One of the more intriguing paradoxes of any economy today is that while companies in America still desperately need skilled workers in STEM (Science, Technology, Engineering, and Mathematics) fields, the U.S. government’s work visa policies seem be working against them.
The demand: The Tech industry employs about 5.9 million people and supports 19 percent of all U.S. jobs, according to the Information Technology and Innovation Foundation, while accounting for about 9.3 percent of America’s Gross Domestic Product (GDP). And although much has been reported about labor force reductions among big tech companies in the U.S., demand for tech workers is not slowing. The Bureau of Labor Statistics estimates that between now and 2031, jobs for cybersecurity analysts will grow by 35 percent and software developers by 25 percent, both outpacing the average 5 percent employment growth rate. And that’s just in key specialty areas. More than 276,000 net new tech jobs are forecast for 2023 in the U.S., as well as a 7.5 percent year over year increase in the number of new Tech Business establishments. It is one of the fastest growing industries in the U.S.
The paradox: Some of the most gifted and talented STEM workers come from India, and they’ve bolstered the U.S. economy and workforce over the last two decades by coming overseas via the H-1B visa. According to the most recently available data from USCIS (FY2022), 76.2 percent of all H-1B approved petitions were for India workers, and of all approved petitions, more than 66 percent were for workers in computer-related occupations. Ironically, that visa is arguably harder to apply for today than ever before. This year, more than seven times the number of applicants sought H-1B work visas than the actual number of H-1Bs available. And once again, a larger number of India workers had to rely on a random lottery, rather than merit, to be selected for one of the 85,000 coveted visas available for the fiscal year.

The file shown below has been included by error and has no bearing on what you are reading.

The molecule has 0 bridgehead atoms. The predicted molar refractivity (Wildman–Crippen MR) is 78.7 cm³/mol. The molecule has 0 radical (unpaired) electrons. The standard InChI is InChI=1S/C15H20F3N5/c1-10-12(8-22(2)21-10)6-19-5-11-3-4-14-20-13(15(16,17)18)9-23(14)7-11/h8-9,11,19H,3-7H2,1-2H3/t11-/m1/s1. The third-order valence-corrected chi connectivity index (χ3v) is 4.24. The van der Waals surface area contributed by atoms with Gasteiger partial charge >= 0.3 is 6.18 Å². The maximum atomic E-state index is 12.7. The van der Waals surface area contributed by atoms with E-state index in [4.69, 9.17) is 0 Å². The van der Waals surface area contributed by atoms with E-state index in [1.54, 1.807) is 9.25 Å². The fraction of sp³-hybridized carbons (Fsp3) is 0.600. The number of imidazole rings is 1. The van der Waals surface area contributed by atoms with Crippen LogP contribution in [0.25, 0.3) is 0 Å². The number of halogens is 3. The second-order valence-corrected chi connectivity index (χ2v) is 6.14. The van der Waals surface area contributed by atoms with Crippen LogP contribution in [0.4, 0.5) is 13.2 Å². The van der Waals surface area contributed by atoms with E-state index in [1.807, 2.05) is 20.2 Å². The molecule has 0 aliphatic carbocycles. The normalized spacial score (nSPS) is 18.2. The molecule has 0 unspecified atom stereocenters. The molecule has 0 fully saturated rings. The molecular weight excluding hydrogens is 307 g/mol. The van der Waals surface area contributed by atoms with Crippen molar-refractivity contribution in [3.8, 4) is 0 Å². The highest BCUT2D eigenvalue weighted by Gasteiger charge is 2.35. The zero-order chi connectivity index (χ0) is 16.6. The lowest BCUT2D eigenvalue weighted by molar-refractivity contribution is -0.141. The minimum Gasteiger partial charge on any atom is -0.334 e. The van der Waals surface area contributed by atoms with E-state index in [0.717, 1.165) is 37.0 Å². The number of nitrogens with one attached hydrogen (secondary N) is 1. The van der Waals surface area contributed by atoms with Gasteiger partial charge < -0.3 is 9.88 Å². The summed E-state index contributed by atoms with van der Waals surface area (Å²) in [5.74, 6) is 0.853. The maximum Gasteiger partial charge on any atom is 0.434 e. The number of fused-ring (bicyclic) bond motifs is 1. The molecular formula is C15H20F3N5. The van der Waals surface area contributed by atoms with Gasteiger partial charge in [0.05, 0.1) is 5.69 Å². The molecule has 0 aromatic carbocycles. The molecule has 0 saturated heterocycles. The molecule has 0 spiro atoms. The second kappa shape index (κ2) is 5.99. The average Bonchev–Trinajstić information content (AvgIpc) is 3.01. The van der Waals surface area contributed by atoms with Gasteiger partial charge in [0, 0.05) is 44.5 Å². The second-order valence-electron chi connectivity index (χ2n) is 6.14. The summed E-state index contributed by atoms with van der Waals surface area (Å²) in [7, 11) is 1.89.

The U.S. economy is far better off when it attracts and taps into the gifts and talents of young people who come to the America to launch their careers and future. Immigrant entrepreneurs in U.S. billion-dollar startups come from diverse backgrounds, hailing from 57 countries. India, with 66 companies, is the leading country of origin for the immigrant founders of U.S. billion-dollar companies. One in every ten tech workers in the Silicon Valley is of Indian origin and one in every three start-ups has an Indian co-founder. These disrupters are leading next generation advances in technology and are prospering economically. Indian Americans’ median income is the highest among Asians at $123,700, almost double the American national median income.
A visa alternative: Keeping the economic gateway open – and finding an alternative route to the unreliable H-1B visa – may be more important to both personal and national prosperity than ever. That’s why the EB-5 visa is getting more attention, from those living in India and other Indians working and studying in America. Unlike H-IB, which is a non-immigrant visa that requires employer sponsorship and frequent renewals, EB-5 has no such limitations and is a clear path to permanent U.S. residency.